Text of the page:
North Korean Refugees As Penetrant Transnational Migrants

Title
North Korean Refugees As Penetrant Transnational Migrants
Author
정병호
Issue Date
2014-12
Publisher
Institute for the Study of Man, Inc.
Citation
URBAN ANTHROPOLOGY AND STUDIES OF CULTURAL SYSTEMS AND WORLD ECONOMIC DEVELOPMENT, v. 43, no. 4, page. 329-361
Abstract
North Koreans in South Korea have been seen as defectors, refugees, or migrants, and have also been the object of wariness and pity, as either heroes or victims. The government provides them with citizenship and special resettlement funds, but their adaptation to South Korean society is not easy. For fear of discrimination, most of them try to pass as South Koreans and live in largely invisible communities. Some North Korean migrants subsequently re-migrate to other countries in the West as refugees. A few even decide to return to North Korea. This paper investigates how North Korean migrants use transnational strategies to support their transnational families and to move up the social ladder as active subjects, not as passive objects. Due to their unique political characteristics, North Korean migrants actively engage in shadow transnational movements of people, goods, and information across borders. These acts of border crossing are interpreted in this study as "penetrant transnational strategies," actions that penetrate not only the political barriers of two Koreas but also the international borders beyond South Korea, and that will also eventually induce socio-political changes in both sides of the migration. In so doing, they are challenging and transforming the division system of the two Koreas.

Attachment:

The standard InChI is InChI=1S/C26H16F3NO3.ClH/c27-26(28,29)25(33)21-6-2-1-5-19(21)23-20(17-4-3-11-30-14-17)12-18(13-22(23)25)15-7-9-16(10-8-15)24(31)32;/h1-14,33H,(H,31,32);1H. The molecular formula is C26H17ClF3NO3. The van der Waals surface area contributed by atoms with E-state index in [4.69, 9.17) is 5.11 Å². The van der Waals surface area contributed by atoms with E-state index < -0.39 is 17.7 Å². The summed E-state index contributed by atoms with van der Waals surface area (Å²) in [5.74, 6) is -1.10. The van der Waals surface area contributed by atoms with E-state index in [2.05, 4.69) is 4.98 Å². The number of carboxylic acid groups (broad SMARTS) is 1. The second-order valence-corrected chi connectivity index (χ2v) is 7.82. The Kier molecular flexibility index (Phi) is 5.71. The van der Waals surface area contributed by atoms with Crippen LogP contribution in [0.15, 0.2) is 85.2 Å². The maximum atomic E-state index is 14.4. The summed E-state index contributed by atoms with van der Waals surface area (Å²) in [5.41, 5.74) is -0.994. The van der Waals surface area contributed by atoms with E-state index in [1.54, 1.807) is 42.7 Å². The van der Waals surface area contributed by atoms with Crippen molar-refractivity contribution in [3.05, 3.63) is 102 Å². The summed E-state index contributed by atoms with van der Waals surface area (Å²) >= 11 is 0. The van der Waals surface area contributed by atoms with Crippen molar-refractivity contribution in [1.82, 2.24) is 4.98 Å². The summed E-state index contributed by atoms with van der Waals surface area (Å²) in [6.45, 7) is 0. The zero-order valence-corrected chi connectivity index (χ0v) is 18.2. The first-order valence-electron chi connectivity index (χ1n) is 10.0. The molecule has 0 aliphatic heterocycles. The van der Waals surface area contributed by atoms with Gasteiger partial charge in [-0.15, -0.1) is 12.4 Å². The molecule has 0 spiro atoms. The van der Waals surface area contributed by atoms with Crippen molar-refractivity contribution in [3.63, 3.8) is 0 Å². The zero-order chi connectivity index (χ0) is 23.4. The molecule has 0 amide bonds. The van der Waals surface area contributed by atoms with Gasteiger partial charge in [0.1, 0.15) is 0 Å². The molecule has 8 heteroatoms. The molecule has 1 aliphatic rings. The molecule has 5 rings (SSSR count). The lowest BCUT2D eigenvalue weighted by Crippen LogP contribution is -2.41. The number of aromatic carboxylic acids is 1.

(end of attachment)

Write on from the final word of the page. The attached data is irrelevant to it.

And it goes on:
URI
http://repository.hanyang.ac.kr/handle/20.500.11754/80049https://www.jstor.org/stable/24643199?seq=1#page_scan_tab_contents
ISSN
0894-6019
Appears in Collections:
COLLEGE OF LANGUAGES & CULTURES[E](국제문화대학) > CULTURAL ANTHROPOLOGY(문화인류학과) > Articles
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